Chaulelasmus angustirostris, Men.
961bis :- Butler, Guzerat; Stray Feathers, Vol. IV, p. 30; Murray's Vertebrate Zoology of Sind, p. 294; Game Birds of India, Vol. III, p. 237.
THE MARBLED TEAL.
Length, 18.3 to 19; expanse, 28.5 to 29.5 ; wing, 8.1 to 8.5; tail, 3.6 to 4 ; tarsus, 1.44 to 1.52 ; bill at front, 1.77 to 1.85; weight, 1 3/16 to 1 5/16 lbs.
Length, 16.9 to 17.5 ; expanse, 27 to 28 ; wing, 7.9 to 8.1 ; tail, 2.8 to 3.7; tarsus, 1.4 to 1.5 ; bill at front, 1.6 to 1.75 ; weight, 1 to 1 3/16 lbs.
Bill dusky plumbeous, darker on culmen ; irides dark brown ; legs and feet greenish-plumbeous.
" The male has the forehead, crown, occiput, and nape brownish-white, with numerous narrow, close-set, wavy, irregular, dark brown bars, which become more speckly on the occiput, where also the ground color is a more rufescent-brown; feathers immediately round the eye very dark brown; a broad irregular stripe over the eye, and a large patch on the side of the head behind the eyes moderately dark brown, shading into the very dark brown immediately surrounding the eyes; the whole sides of the head below the dark eye and ear-patch, the whole chin, throat and front of neck, slightly greyish or brownish-white, very narrowly, regularly and closely streaked with brown; the lower parts a slightly brownish-white; the breast feathers with greyish-brown subterminal transverse bars, mostly more or less concealed by the pale tippings of the superincumbent feathers, and only clearly seen when the feathers are lifted ; the sides and flanks similar, but the subterminal bars much broader, and some of the flank feathers with several bars; the vent-feathers and under tail-coverts, generally, with a slightly more rufescent tinge, and with two or more narrow, widely separated, transverse brown bars ; the tibial plumes browner, and with numerous narrow, closely set, but ill marked, transverse brown bars; the abdomen more or less obsoletely mottled with pale grey-brown, which, on lifting the feathers, is found to arise from more or less faint, irregular, transverse, subterminal, brownish bars.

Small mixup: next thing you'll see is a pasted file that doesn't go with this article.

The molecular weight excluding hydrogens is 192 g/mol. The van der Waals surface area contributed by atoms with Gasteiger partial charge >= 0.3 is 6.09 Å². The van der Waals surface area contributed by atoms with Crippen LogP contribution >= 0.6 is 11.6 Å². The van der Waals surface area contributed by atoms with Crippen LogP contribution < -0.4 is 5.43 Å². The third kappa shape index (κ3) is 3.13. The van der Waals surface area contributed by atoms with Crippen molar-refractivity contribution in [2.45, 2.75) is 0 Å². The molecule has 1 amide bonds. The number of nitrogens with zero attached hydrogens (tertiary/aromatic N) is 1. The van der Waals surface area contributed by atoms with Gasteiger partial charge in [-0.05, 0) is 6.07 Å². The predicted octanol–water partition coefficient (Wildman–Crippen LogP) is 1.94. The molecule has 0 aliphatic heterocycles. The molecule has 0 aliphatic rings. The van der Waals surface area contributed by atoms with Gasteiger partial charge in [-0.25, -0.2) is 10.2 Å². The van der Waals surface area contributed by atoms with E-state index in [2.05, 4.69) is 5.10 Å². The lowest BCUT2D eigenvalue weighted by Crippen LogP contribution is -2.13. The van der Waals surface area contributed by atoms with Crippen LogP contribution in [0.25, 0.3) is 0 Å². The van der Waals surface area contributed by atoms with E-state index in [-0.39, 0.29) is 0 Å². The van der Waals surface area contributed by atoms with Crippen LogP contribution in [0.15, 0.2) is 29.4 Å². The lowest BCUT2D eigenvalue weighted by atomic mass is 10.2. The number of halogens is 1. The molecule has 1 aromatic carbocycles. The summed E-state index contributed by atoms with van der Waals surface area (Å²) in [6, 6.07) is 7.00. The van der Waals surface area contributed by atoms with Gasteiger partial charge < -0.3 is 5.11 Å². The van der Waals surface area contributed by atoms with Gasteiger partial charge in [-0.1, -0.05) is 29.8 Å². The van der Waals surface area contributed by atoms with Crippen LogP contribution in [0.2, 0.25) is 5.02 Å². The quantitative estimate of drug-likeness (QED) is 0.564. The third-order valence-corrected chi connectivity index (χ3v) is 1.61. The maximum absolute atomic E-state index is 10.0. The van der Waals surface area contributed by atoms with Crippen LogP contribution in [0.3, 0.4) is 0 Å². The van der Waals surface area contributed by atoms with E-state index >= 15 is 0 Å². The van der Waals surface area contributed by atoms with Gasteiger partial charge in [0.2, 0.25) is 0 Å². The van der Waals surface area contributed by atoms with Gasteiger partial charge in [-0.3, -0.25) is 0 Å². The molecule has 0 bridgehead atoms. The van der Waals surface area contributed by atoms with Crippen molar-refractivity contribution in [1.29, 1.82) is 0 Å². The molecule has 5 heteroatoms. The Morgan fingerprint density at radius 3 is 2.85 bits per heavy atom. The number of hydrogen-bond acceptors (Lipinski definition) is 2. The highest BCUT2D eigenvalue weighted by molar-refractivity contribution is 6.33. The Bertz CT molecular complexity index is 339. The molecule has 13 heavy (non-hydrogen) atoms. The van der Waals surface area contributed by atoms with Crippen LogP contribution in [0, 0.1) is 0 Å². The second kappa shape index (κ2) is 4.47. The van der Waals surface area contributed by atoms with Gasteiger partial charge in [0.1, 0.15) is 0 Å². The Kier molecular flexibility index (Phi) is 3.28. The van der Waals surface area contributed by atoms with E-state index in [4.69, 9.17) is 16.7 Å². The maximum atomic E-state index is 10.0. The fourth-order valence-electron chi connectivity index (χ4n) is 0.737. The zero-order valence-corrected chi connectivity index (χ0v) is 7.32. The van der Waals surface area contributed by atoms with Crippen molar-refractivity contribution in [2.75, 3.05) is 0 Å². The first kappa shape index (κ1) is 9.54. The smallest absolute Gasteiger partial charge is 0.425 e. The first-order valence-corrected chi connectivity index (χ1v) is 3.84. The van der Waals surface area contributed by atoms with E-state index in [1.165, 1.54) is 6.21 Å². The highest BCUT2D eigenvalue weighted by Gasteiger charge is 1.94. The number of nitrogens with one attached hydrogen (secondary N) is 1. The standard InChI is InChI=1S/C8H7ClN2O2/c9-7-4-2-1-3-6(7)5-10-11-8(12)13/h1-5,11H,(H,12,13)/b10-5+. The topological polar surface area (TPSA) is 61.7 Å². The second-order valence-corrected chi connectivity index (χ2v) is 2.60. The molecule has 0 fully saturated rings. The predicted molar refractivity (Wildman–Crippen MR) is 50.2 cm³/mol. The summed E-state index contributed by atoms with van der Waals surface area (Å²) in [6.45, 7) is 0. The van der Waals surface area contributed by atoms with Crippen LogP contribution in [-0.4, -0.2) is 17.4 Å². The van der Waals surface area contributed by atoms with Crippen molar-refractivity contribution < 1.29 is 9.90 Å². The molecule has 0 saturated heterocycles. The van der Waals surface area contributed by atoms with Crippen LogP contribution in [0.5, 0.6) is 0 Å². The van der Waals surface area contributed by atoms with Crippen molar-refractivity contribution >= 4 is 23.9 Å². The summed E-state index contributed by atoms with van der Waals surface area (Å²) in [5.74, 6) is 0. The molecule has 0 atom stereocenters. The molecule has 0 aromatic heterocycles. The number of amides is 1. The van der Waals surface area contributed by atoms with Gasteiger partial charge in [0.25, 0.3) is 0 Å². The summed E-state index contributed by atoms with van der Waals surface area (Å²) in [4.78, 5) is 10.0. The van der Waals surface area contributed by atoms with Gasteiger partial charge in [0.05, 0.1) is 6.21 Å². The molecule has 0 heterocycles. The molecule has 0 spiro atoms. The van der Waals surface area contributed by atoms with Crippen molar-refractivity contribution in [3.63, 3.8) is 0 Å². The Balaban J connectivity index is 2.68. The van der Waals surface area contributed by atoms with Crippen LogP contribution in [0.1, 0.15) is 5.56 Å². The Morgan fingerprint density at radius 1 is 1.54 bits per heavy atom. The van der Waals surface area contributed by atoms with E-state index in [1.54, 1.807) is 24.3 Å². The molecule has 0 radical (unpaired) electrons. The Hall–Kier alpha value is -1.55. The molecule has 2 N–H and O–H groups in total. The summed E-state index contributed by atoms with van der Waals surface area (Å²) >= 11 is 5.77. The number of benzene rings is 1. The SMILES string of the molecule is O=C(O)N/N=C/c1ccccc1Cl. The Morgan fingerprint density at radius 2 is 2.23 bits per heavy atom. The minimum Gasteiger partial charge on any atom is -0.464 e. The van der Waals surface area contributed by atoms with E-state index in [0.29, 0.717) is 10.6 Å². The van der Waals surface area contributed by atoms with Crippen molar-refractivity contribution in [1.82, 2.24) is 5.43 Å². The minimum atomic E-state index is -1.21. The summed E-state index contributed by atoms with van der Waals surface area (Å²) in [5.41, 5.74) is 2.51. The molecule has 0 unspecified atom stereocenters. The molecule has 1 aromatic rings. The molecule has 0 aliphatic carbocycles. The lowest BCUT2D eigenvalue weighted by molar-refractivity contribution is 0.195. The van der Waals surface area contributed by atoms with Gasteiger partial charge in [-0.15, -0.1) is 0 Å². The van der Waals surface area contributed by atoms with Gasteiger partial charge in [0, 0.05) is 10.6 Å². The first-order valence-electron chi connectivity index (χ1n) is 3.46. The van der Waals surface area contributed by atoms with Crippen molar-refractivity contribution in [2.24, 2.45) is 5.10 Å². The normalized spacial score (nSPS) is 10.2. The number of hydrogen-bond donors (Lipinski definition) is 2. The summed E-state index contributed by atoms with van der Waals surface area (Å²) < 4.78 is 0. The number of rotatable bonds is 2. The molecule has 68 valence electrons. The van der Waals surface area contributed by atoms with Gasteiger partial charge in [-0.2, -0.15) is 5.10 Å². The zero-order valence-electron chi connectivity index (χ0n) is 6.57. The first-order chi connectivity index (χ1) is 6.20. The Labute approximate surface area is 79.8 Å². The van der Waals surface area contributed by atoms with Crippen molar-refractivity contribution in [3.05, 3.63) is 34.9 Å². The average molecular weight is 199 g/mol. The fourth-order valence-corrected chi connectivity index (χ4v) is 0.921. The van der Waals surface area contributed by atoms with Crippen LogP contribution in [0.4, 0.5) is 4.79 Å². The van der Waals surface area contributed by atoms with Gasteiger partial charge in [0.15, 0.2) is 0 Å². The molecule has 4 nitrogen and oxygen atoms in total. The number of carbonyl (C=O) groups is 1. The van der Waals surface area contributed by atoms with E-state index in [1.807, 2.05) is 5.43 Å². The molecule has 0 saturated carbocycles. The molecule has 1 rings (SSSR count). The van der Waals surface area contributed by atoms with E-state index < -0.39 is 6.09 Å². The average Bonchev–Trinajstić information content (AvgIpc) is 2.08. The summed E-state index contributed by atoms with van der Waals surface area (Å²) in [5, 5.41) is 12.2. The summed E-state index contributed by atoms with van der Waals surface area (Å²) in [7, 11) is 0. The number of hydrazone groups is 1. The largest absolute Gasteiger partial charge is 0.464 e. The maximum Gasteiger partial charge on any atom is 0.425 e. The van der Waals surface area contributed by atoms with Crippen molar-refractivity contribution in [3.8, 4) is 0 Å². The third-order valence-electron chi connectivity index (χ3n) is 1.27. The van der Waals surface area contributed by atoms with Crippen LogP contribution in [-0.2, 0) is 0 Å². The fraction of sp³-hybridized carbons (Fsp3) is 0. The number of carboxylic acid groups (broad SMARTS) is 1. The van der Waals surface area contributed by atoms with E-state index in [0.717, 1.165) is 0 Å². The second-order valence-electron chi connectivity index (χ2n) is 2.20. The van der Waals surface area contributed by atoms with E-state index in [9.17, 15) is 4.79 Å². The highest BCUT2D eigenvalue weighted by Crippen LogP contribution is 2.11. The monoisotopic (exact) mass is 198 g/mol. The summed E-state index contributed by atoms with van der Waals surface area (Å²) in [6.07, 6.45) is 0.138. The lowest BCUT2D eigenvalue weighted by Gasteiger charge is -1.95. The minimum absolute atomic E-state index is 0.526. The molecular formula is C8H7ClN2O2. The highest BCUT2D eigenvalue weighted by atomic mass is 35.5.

The barrings above described are very much more marked in some specimens than in others, in some in fact they are almost entirely obsolete on the abdomen, and can hardly be traced.
The upper back greyish-brown, the feathers with a subterminal richer brown bar; scapulars brown, each feather with a yellowish-white terminal spot, and of a much richer brown, the larger ones especially, just above the spot; the tertiaries and secondary greater coverts are greyish-brown, the former obsoletely barred paler; the secondaries are pale grey; the primaries their greater-coverts, and the winglet pale ashy, the primaries with a silver-grey tinge on the outer webs towards the tips, where they are much darker, and where the shafts also are conspicuously darker; the middle-back, rump, and upper tail-coverts the same grey-brown as the upper part of the back; the feathers of the middle back narrowly and obscurely tipped with yellowish-white, those of the rump and upper tail-coverts more broadly and conspicuously so, and with a subterminal dark brown spot; the longest of the upper tail-coverts are very broadly arid conspicuously so tipped, and have a subterminal dark band; the tail-feathers pale grey-brown broadly tipped and narrowly margined with yellowish-white, the two central tail-feathers darker on the inner webs and dark shafted, and the lateral tail feathers paling as they recede from the centre.
"The female is similar, but smaller, with the eye-patch and generally all the markings and tints duller and less conspicuous." :- Stray Feathers, Vol. I, p. 562.
The Marbled Teal is a common cold weather visitant to Sind, and occurs sparingly in Northern Guzerat, whence I have myself obtained it.
It is a most indifferent bird for the table and is not much sought after, when other species are obtainable.